Friday, 15 June 2007

Bee Day!

Alan & I took advantage of a break in the rain to transfer the nuclei into the hives. With the bees subdued by a smoker the transfer went with military precision (Alan being an ex Marine Commando) and the transfer boxes were left beside the corresponding hives so the bees could clean them and evacuate in their own good time. The bees will now be left to their own devices for a week or so before they are routinely inspected for anything un-toward.
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Thursday, 14 June 2007

A very happy Alan!

Alan & I took the travel boxes and placed them on the prepared bases and let the bees out. They will stay in the travel boxes until the weather improves and they can be secured in their final positions in the hive. The hive you see at the far end has been in place for a few weeks and has been colonised by 'wild' bees. We will have to decide whether to destroy them as a varroa risk or wait until numbers increase and then test them for the mite by method described by Ian Molyneux.
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Bee nuclei delivery!

While I was at the 'Varroa' meeting on Tuesday Alan was taking delivery of 4 bee nuclei aquired from Mr Hebron from Hoy Lake. The mated & laying queens come escorted by workers to feed and look after her and then the frames in the travel box are transferred to the hives after a day to settle and orientate themselves. Lytham Hall Apiary is officially back in business!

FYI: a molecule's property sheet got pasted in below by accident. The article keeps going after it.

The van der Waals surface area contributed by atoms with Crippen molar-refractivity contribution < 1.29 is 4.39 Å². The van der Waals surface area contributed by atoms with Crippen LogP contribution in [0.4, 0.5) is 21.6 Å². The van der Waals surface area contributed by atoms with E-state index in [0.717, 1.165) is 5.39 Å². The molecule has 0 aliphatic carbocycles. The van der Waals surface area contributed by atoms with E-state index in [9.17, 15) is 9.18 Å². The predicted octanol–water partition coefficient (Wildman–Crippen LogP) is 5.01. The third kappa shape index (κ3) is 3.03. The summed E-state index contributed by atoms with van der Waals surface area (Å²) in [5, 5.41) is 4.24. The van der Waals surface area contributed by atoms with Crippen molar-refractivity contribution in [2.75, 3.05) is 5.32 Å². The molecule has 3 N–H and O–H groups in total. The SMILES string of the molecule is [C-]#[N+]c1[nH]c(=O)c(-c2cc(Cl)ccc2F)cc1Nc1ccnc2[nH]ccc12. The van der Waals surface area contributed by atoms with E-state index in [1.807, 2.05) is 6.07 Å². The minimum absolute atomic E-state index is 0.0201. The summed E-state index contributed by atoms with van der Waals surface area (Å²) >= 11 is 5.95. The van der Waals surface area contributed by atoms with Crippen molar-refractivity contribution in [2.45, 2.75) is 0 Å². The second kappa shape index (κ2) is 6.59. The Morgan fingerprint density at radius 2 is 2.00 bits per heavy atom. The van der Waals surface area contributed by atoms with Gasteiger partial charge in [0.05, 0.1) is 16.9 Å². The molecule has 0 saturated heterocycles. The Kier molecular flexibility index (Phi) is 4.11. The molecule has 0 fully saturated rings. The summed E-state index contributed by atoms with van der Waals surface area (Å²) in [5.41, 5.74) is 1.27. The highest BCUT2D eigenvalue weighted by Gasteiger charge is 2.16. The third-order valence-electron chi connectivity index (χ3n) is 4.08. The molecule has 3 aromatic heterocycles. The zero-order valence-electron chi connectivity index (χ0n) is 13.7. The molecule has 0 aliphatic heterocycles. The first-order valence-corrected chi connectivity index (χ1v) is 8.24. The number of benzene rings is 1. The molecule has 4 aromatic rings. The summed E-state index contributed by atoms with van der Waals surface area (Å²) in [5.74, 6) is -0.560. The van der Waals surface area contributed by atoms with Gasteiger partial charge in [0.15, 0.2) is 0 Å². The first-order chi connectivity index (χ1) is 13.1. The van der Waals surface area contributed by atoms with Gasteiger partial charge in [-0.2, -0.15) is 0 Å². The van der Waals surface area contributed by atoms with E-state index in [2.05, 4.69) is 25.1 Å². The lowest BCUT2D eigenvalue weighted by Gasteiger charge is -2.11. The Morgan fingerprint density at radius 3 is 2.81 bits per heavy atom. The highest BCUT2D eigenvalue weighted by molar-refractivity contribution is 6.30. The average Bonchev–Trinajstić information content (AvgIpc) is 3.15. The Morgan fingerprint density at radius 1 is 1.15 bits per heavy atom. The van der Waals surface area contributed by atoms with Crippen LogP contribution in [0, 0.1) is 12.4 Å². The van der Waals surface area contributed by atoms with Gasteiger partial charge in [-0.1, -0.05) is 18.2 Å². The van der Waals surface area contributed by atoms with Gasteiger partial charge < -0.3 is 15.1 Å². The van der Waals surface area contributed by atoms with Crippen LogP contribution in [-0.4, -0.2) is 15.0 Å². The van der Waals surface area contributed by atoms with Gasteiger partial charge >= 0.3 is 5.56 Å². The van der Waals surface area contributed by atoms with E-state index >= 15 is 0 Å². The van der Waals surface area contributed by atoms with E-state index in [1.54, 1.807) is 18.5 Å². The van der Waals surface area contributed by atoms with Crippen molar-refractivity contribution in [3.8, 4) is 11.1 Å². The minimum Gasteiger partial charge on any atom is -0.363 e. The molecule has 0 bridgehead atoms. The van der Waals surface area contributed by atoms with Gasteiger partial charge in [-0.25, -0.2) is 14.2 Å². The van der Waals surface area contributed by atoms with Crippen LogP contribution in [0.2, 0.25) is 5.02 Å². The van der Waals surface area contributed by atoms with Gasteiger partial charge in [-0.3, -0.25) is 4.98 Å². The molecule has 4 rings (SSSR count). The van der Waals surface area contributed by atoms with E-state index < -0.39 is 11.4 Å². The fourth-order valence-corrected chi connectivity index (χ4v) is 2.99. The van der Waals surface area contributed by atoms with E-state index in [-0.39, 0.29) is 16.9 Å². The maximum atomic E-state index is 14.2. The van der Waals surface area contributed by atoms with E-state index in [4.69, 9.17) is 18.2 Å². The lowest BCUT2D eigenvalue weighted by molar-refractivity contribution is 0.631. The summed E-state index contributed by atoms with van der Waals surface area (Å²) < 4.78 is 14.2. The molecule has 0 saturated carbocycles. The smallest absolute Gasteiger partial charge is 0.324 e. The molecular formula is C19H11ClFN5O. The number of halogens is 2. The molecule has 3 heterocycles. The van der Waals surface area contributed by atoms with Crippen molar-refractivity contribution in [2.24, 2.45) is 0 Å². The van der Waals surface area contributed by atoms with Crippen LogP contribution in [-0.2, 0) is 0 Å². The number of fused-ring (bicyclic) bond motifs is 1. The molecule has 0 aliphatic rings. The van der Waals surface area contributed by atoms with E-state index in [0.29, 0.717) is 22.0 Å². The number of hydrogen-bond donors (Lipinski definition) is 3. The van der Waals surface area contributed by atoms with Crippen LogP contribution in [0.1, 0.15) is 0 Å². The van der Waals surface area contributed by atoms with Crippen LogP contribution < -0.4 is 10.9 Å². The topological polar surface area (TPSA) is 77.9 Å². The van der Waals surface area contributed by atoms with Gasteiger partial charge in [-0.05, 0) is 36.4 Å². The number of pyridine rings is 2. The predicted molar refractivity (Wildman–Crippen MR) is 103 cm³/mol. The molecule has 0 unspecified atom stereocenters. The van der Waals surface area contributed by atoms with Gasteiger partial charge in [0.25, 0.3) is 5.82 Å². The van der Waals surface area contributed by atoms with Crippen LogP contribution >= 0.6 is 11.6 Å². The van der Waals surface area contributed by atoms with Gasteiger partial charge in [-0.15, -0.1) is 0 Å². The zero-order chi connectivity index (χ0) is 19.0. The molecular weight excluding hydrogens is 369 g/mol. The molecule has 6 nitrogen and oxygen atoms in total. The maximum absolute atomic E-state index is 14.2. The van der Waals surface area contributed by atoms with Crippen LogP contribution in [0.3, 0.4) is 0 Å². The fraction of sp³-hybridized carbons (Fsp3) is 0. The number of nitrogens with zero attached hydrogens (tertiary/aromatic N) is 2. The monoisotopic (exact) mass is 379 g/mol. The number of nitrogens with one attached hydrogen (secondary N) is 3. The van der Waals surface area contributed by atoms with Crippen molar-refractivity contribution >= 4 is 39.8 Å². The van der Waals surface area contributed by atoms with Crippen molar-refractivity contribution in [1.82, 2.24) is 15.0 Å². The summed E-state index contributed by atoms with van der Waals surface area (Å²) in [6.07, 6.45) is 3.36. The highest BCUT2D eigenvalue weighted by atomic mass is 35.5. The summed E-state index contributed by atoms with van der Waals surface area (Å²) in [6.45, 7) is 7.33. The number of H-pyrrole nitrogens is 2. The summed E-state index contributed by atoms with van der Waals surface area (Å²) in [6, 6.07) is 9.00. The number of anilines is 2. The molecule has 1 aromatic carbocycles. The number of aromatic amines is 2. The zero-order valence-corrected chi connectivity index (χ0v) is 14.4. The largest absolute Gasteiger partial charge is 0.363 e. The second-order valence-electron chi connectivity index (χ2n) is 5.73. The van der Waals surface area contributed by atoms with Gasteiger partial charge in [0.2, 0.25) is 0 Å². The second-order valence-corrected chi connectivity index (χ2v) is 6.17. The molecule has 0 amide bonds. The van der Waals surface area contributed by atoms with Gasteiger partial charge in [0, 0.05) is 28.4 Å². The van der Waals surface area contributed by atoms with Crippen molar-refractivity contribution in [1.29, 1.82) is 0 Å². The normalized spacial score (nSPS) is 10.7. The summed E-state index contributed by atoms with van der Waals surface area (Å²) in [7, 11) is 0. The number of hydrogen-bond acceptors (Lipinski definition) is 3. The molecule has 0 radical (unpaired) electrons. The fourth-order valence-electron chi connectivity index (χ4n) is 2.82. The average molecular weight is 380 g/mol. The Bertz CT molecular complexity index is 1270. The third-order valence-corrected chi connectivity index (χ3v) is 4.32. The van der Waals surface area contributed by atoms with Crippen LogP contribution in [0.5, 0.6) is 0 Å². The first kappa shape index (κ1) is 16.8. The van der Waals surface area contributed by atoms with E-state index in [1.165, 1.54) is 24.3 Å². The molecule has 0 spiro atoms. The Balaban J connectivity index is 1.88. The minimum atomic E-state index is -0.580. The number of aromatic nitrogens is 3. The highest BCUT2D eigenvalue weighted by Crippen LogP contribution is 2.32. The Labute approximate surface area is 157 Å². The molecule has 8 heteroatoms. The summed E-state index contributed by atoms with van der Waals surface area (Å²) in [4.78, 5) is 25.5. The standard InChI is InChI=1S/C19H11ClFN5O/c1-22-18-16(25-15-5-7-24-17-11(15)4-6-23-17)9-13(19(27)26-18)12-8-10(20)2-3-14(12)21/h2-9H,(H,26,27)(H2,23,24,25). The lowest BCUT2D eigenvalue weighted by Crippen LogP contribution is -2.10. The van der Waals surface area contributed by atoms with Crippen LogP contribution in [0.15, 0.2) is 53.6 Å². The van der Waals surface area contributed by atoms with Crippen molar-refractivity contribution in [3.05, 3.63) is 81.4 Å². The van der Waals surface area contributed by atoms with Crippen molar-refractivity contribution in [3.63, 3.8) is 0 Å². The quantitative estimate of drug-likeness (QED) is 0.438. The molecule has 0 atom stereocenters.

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Regional Bee Inspector

Here is a photo of Ian Molyneux who is the Northern Regional Bee Inspector. He was invited to do a talk for the Blackpool Bee Keeping Association on managing the Varroa mite at Poulton Methodist Church on Tuesday and as it was Varroa that decimated the Lytham Hall bee stocks last winter I thought it a good idea to attend to attend. Ian gave an excellent talk and was full of useful advice on how good husbandry and monitoring of the mites can reduce infestation. Monitoring levels of varroa along with relevant treatment can help to keep colonies trouble-free particularly as chemicals traditionally used to eradicate the mite ie Apistan, Apiguard & Bayvarol, are largely ineffective due to mites having now developed resistance.
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Wednesday, 13 June 2007

A closer look

The hive renovation has paid dividends at last and if you refer back to March postings you will see the 'before' picture! There is still plenty to do on that front but I feel we have made quite a stride forward. The hives will sit quite happily on flags but I decided to edge them with some decking offcuts I was kindly given. This I thought should make it easier to trim back the foliage when the time comes and I also think they look quite smart.
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Tucked away off the main lawn...

Just a picture to orientate you as to where the hives now sit...(main lawn to the right).
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Estate Manager Paul & Alan

A new position for the hives has been agreed in a beautiful spot just off the main lawn. Paul, (who does a wonderful job managing the 78 acres of grounds along with maintenance man John) has very kindly mown a perfectly shaped swathe from the briar and shrubbery where the hives will sit perfectly. The photo shows Paul & Alan with Alan's Jeep that he has owned for 25 years talking some serious bee business!
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